some seem to shift and move    vibrate    to suggest something more
        last sighting on this travel of Jupiter above Venus

the southern cross
my woodsmoke embers
spiral upwards

quiet and dark    then a rustle reminds me of the Dreamtime Dingo
white and feral    imagination lends fear to a night that leers at me

          flickering with light
the shadows of horses

it's cold now 3a.m. brittle cutting cold
the moon's no longer full
this brutal simplicity of a night
deep as a raven’s compassion

a susurrus of moths
around fire that flickers on

a thinning trail
to the stars
woodsmoke & embers

an early hours crow
I invoke another prayer
to its god and mine

I see a lightening from dark to metal grey       a quickening between trees
that becomes a hurt violet   into brush strokes   into morning

red-rimmed sunrise
     the trees rekindle fire
 through a blur of blue

Haibun by Alan Summers (this version March 2014)

Versions published:

Paper Wasp, Queensland, 1997; Azami haiku journal, Osaka, Japan 1998; Blithe Spirit Vol. 14 No. 2  June 2004; Haiku Hike project, June 2006 (Haiku Hike (World Walks) part of Crossover UK’s 2006 ‘Renewability’ project (2006); Shamrock Haiku Journal, Irish Haiku Society, Spring 2006; Sketchbook, eJournal  for Eastern & Western Short Forms Nov. 2007; RWP online version September 2009; Land of the Rising Haibun: Setting Japanese Poetry Forms in Prose, 2014: 

Anthology Credits: 

Journeys 2015, An Anthology of International Haibun 
ed. Angelee Deodhar ISBN 978-1515359876

Shamrock Haiku Journal: 2007 - 2011 ed. Anatoly Kudryavitsky (December 2011 ISBN-10: 1470938308 ISBN-13: 978-1470938307

all images©Alan Summers 2006-2014
except for the Rooster Moans title image.

Land of the Rising Haibun: Setting Japanese Poetry Forms in Prose

Robert Lowell said "almost the whole problem of writing poetry is to bring it back to what you really feel, and that takes an awful lot of manoeuvring".

The joy of haibun and its sister form "tanka prose" - and perhaps the reason why they are catching the imagination of writers in English - is that they bring an extra opportunity to manoeuvre, juxtaposing the verse against the prose, creating new works that can even surprise ourselves.

Using excerpts, handouts, and examples of haibun, we will delve into the work of famous practitioners such as Matsuo Basho, and from outside Japan, poet/novelist Jack Kerouac and others.

The two prose/poetry forms we'll explore and write are:

Haibun: prose pieces in various styles from prose poetry to journalistic writing, travel writing, diary entries, long fiction through to flash fiction.  These prose narratives usually include one or more haiku inside the body of prose, or can start or conclude the body of prose.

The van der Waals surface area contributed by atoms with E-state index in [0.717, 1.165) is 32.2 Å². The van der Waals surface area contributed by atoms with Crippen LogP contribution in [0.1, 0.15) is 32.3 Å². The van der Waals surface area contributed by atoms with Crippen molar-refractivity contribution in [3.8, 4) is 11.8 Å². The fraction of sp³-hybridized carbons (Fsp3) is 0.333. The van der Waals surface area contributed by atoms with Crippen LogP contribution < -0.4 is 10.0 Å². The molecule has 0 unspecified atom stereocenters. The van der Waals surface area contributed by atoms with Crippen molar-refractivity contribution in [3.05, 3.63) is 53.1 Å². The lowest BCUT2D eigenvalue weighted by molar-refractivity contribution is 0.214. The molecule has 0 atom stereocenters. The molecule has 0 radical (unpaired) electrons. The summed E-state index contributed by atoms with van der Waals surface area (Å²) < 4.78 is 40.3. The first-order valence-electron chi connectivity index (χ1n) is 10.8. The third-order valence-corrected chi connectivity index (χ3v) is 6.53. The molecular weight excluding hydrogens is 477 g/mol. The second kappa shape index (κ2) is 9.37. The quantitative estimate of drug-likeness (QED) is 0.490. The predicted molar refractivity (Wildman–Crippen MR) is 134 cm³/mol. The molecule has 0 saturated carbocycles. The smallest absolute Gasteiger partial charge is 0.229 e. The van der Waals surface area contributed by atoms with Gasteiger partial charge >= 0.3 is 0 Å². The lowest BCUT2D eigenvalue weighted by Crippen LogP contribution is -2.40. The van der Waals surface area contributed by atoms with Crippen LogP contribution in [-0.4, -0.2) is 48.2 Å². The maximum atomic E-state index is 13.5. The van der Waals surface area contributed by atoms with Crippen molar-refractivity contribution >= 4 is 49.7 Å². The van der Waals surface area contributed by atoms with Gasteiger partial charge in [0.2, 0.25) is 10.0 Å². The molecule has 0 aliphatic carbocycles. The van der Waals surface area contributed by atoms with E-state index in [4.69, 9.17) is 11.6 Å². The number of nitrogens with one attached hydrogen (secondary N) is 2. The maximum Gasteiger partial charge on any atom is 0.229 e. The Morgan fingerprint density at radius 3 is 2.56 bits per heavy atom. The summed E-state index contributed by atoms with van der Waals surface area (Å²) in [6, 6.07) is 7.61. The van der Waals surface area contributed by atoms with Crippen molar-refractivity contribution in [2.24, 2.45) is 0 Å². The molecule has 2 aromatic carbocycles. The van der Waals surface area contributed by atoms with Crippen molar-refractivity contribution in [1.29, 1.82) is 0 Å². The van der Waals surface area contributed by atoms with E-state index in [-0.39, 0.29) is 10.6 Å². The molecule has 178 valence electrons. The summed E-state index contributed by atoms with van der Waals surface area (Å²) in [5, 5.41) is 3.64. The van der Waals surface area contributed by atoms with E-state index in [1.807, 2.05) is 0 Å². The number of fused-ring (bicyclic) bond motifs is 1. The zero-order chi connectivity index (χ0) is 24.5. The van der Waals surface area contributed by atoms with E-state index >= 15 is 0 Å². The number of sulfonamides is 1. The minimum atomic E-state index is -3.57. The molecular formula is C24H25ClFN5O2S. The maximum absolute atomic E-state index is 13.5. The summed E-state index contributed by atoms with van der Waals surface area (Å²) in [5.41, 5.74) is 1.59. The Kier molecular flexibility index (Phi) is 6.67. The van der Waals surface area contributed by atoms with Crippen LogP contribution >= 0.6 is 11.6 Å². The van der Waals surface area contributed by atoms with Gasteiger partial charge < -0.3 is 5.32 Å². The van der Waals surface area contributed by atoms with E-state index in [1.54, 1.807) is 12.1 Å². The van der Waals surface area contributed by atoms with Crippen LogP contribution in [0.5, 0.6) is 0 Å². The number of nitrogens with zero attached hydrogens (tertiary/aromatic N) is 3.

Tanka Prose: a 21st Century narrative, with roots in previous centuries, combining short five-line tanka poems that carry over a thousand years of history behind them. Tanka, grounded in concrete images infused with intimacy, and emotion tempered with implication, suggestion, and nuance, leap in and out of linear narrative with lateral, and dynamic, reverie.

We will cover the history of these two genres as well as concentrate on how to make them 21st narratives both in the haiku and tanka tradition, but also modern short stories and/or memories/memoirs, and literary non-fiction.

Teaching artist Alan Summers resides in Bradford on Avon and is a Japan Times award-winning writer with a Masters Degree in Creative Writing from Bath Spa University. He has studied and written haiku and other Japanese form poetry for twenty years.

He has won awards, been published internationally and translated into 15 languages. Alan helped his American team win Japan Times Best Renga of 2002. He’s a co-editor of five haiku anthologies: Parade of Life: Poems inspired by Japanese Prints; The Poetic Image - Haiku and Photography; Fifty-Seven Damn Good Haiku, Press Here; Four Virtual Haiku Poets; and c.2.2. Themes of Loss of Identity and/or Name. He has been General Secretary of the British Haiku Society and a Foundation Member of the Australian Haiku Society. Alan is currently editor with contemporary haiku magazine Bones, and is working on The Kigo Lab, a project to use the potential of Western haiku seasons for eco-critical writing.

Alan has a haiku pamphlet called The In-Between Season (2012), and a shortverse and contemporary haiku collection called Does Fish-God Know, (2012).